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The Northern Caracara has a length of 49–58 cm (19–23 in), a wingspan of 107–130 cm (42–51 in), and weighs 800–1,300 g (1.8–2.9 lb). Among caracaras, it is second in size only to the Southern Caracara. A broad-winged and long-tailed, it also has long legs and frequently walks and runs on the ground. It is very cross-shaped in flight. The adult has a black body, wings, crest and crown. The neck, rump, and conspicuous wing patches are white, and the tail is white with black barring and a broad terminal band. The breast is white, finely barred with black. The bill is thick, grey and hooked, and the legs are yellow. The cere and facial skin are deep yellow to orange-red depending on age and mood. Sexes are similar, but immature birds are browner, have a buff neck and throat, a pale breast streaked/mottled with brown, greyish-white legs and greyish or dull pinkish-purple facial skin and cere. The voice of this species is a low rattle.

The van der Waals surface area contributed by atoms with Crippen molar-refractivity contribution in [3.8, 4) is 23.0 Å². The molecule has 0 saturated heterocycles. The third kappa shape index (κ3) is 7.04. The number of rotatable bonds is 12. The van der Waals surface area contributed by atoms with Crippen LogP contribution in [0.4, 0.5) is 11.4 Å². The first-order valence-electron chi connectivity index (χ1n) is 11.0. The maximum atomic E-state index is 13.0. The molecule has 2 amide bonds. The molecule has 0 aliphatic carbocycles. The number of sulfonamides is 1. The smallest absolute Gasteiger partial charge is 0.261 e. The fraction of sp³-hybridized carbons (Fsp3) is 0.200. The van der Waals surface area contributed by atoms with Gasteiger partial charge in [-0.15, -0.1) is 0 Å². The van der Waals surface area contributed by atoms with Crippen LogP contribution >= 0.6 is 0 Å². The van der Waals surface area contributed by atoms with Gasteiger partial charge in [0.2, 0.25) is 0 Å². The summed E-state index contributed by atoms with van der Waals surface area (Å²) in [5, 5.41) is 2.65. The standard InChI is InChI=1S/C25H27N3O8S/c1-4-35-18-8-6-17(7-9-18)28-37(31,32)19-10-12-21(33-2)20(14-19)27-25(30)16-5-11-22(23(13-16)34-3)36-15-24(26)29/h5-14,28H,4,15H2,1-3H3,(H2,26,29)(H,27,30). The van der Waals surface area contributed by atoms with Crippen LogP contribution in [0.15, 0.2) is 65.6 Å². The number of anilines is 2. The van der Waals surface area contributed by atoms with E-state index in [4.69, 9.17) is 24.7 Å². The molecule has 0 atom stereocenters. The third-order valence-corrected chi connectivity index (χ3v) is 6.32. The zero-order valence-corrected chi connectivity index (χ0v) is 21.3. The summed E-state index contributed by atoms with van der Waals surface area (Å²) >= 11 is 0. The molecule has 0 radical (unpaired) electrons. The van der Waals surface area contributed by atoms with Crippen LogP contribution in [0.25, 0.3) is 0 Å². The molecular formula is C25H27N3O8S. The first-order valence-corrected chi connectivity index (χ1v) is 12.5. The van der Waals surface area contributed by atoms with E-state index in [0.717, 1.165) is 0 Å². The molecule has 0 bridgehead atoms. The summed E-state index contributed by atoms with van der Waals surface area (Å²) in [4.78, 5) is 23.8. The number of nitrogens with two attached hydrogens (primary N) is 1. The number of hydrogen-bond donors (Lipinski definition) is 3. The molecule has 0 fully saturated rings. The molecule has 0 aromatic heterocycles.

Northern Caracaras inhabit various types of open and semi-open country. They typically in lowlands but can live to mid-elevation in the Northern Andes. The species is often commonest in cattle ranches with scattered trees, shelterbelts and small woods, as long as there is somewhat limited human presences. They can also be found in other varieties of agricultural land, as well as prairies, coastal woodlands (including mangroves), coconuts plantations, scrub along beach dunes and open uplands.
I photographed this pair feeding on roadkill south of Myakka River State Park in Florida.
Spotted on Dec 30, 2012
Submitted on Feb 23, 2013
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